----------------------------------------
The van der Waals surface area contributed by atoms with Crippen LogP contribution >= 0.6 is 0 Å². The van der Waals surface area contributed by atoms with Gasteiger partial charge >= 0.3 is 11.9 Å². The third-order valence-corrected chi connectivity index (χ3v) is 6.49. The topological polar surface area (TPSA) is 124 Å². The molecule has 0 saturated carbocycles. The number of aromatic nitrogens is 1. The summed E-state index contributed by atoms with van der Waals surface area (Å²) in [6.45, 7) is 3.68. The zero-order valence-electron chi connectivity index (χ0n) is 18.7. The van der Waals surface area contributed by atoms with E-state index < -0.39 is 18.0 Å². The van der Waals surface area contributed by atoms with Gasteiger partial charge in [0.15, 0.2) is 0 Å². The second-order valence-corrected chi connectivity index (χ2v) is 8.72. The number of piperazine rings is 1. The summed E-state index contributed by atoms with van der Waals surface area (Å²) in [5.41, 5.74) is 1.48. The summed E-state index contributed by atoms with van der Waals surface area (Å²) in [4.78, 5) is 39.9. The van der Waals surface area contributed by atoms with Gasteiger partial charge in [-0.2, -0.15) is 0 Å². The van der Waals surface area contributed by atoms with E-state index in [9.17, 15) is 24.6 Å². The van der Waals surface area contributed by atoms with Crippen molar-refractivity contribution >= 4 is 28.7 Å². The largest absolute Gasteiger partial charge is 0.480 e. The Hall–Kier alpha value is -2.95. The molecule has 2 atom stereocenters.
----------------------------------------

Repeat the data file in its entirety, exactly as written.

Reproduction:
The van der Waals surface area contributed by atoms with Crippen LogP contribution >= 0.6 is 0 Å². The van der Waals surface area contributed by atoms with Gasteiger partial charge >= 0.3 is 11.9 Å². The third-order valence-corrected chi connectivity index (χ3v) is 6.49. The topological polar surface area (TPSA) is 124 Å². The molecule has 0 saturated carbocycles. The number of aromatic nitrogens is 1. The summed E-state index contributed by atoms with van der Waals surface area (Å²) in [6.45, 7) is 3.68. The zero-order valence-electron chi connectivity index (χ0n) is 18.7. The van der Waals surface area contributed by atoms with E-state index < -0.39 is 18.0 Å². The van der Waals surface area contributed by atoms with Gasteiger partial charge in [0.15, 0.2) is 0 Å². The second-order valence-corrected chi connectivity index (χ2v) is 8.72. The number of piperazine rings is 1. The summed E-state index contributed by atoms with van der Waals surface area (Å²) in [5.41, 5.74) is 1.48. The summed E-state index contributed by atoms with van der Waals surface area (Å²) in [4.78, 5) is 39.9. The van der Waals surface area contributed by atoms with Gasteiger partial charge in [-0.2, -0.15) is 0 Å². The van der Waals surface area contributed by atoms with E-state index in [9.17, 15) is 24.6 Å². The van der Waals surface area contributed by atoms with Crippen molar-refractivity contribution >= 4 is 28.7 Å². The largest absolute Gasteiger partial charge is 0.480 e. The Hall–Kier alpha value is -2.95. The molecule has 2 atom stereocenters.